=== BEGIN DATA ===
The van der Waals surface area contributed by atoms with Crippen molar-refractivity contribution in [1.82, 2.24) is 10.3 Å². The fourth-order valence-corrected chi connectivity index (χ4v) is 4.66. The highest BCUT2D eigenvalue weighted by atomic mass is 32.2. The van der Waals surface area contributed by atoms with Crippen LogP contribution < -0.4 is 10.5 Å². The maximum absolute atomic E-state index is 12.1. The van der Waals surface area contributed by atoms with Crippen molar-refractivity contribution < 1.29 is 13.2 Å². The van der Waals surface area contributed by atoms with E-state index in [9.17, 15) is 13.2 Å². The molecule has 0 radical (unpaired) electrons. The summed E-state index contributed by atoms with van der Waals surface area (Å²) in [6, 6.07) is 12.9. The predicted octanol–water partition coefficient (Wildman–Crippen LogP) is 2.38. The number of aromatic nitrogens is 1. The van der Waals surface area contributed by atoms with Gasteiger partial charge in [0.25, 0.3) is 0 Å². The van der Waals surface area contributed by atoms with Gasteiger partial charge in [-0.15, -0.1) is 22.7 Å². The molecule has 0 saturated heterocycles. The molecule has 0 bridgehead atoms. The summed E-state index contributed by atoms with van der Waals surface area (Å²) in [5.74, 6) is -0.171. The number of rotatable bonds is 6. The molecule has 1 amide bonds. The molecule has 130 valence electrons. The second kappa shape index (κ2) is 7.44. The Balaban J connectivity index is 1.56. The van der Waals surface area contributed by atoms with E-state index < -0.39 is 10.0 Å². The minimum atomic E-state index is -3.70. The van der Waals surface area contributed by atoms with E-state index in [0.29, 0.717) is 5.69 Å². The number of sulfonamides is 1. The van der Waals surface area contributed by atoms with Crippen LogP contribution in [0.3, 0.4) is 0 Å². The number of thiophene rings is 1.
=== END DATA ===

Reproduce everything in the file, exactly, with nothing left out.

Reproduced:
The van der Waals surface area contributed by atoms with Crippen molar-refractivity contribution in [1.82, 2.24) is 10.3 Å². The fourth-order valence-corrected chi connectivity index (χ4v) is 4.66. The highest BCUT2D eigenvalue weighted by atomic mass is 32.2. The van der Waals surface area contributed by atoms with Crippen LogP contribution < -0.4 is 10.5 Å². The maximum absolute atomic E-state index is 12.1. The van der Waals surface area contributed by atoms with Crippen molar-refractivity contribution < 1.29 is 13.2 Å². The van der Waals surface area contributed by atoms with E-state index in [9.17, 15) is 13.2 Å². The molecule has 0 radical (unpaired) electrons. The summed E-state index contributed by atoms with van der Waals surface area (Å²) in [6, 6.07) is 12.9. The predicted octanol–water partition coefficient (Wildman–Crippen LogP) is 2.38. The number of aromatic nitrogens is 1. The van der Waals surface area contributed by atoms with Gasteiger partial charge in [0.25, 0.3) is 0 Å². The van der Waals surface area contributed by atoms with Gasteiger partial charge in [-0.15, -0.1) is 22.7 Å². The molecule has 0 saturated heterocycles. The molecule has 0 bridgehead atoms. The summed E-state index contributed by atoms with van der Waals surface area (Å²) in [5.74, 6) is -0.171. The number of rotatable bonds is 6. The molecule has 1 amide bonds. The molecule has 130 valence electrons. The second kappa shape index (κ2) is 7.44. The Balaban J connectivity index is 1.56. The van der Waals surface area contributed by atoms with E-state index < -0.39 is 10.0 Å². The minimum atomic E-state index is -3.70. The van der Waals surface area contributed by atoms with E-state index in [0.29, 0.717) is 5.69 Å². The number of sulfonamides is 1. The van der Waals surface area contributed by atoms with Crippen LogP contribution in [0.3, 0.4) is 0 Å². The number of thiophene rings is 1.